SCIENCE: Morgan Freney is aiming to create a multi-virus aimed at curing viruses in the flavivirus family.
SCIENCE: Morgan Freney is aiming to create a multi-virus aimed at curing viruses in the flavivirus family.

Meet the scientist working on a revolutionary new vaccine

WHEN she was in Year 9 at Xavier Catholic College at Skennars Head, Morgan Freney wasn't really sure what path her future would take.

Fast forward to 2020 and she is a PhD candidate in molecular biology at the University of Queensland.

Ms Freney is working hard to create a multi-virus which can be used as platform to cure the likes of dengue fever, yellow fever and West Nile disease.

"I'm working with a group of viruses called flavivirus and these are viruses which are transferred by mosquitoes," the former Casino resident said.

"Unlike COVID-19, which is transferred human to human, these require a vector to actually transmit.

"These are all really pathogenic viruses that cause hundreds of thousands of deaths every year … and we only have a vaccine available for yellow fever and Japanese encephalitis and what I am looking at doing is making a single vaccine that will cover all different viruses within this family of virus."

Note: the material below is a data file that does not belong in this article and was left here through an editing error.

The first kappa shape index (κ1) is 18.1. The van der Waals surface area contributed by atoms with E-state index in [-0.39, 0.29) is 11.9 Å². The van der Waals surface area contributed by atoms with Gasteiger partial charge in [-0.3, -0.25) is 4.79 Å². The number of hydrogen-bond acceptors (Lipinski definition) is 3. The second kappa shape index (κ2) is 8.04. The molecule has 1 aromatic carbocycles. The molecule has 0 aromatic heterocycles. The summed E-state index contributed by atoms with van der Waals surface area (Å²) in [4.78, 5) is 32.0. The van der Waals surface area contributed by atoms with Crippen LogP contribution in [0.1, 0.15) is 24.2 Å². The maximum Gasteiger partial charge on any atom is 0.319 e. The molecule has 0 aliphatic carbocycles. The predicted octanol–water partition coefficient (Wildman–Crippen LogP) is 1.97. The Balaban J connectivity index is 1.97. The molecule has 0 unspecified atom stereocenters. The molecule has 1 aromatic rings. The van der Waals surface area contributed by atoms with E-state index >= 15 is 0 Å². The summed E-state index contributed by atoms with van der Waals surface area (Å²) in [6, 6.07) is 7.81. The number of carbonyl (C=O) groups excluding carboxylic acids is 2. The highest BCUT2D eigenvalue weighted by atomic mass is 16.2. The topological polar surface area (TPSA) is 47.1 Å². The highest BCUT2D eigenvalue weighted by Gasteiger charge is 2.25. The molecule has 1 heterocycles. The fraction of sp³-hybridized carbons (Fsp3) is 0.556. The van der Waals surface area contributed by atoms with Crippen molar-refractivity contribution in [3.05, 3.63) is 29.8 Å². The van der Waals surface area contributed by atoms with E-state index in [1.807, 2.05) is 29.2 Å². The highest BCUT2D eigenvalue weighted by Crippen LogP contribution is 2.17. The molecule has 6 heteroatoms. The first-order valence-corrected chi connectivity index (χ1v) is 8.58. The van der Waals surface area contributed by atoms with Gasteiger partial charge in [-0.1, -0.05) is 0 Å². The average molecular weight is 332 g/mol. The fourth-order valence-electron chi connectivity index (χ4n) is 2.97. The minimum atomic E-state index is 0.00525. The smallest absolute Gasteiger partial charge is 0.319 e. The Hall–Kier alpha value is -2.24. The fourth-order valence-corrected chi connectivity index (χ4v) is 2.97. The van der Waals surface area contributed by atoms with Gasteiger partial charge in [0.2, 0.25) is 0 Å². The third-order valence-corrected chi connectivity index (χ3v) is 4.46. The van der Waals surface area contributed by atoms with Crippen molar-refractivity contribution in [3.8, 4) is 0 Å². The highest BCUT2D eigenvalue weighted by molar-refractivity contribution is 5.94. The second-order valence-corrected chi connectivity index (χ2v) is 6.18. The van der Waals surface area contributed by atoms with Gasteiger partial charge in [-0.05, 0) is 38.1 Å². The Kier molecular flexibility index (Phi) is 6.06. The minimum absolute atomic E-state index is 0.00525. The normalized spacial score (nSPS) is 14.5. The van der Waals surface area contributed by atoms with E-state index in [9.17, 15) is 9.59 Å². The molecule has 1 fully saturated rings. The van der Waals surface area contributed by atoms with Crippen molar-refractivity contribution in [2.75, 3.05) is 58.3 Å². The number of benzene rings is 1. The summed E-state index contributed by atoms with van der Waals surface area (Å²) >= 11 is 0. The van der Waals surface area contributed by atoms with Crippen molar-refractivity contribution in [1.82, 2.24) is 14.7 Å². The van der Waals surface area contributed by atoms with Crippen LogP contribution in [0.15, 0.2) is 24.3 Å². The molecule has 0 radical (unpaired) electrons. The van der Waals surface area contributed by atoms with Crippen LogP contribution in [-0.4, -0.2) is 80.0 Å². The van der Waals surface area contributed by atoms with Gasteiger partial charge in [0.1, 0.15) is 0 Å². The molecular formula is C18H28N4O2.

ACADEMIC: Morgan Freney is a PhD candidate at the University of Queensland specialising in molecular biology.
ACADEMIC: Morgan Freney is a PhD candidate at the University of Queensland specialising in molecular biology.

 

While COVID-19 is a major talking point worldwide, Ms Freney said working on this group of viruses now could prevent harm in the future.

"We have a lot of potential emerging viruses that are laying dormant in animal populations that could emerge in human populations," Ms Freney said.

"What I am doing is preparing us for that event, probably not a pandemic event but a large outbreak that could potentially occur."

But with such a lofty ambition, the vaccine involves painstaking work which could take years to complete.

"I use a transmission electron microscope, it's like this massive microscope that can magnify things to a hundred thousand times … it's basically weeks or months of making up these viruses and purifying them in a way that there is no other cell debris there," she said.

"Then I take multiple images of every angle of the virus, then I can reconstruct that into a high resolution image so I can see all the different genetic structures of the virus and what will bind to it."

It's a world away from when Ms Freney grew up wanting to be an Olympic swimmer, but proof that hard work does take you far.

"I grew up swimming, I thought I was going to be an Olympic swimmer but it was never meant to be and I think even if your career is veering in one direction you can always push back in another direction," she said.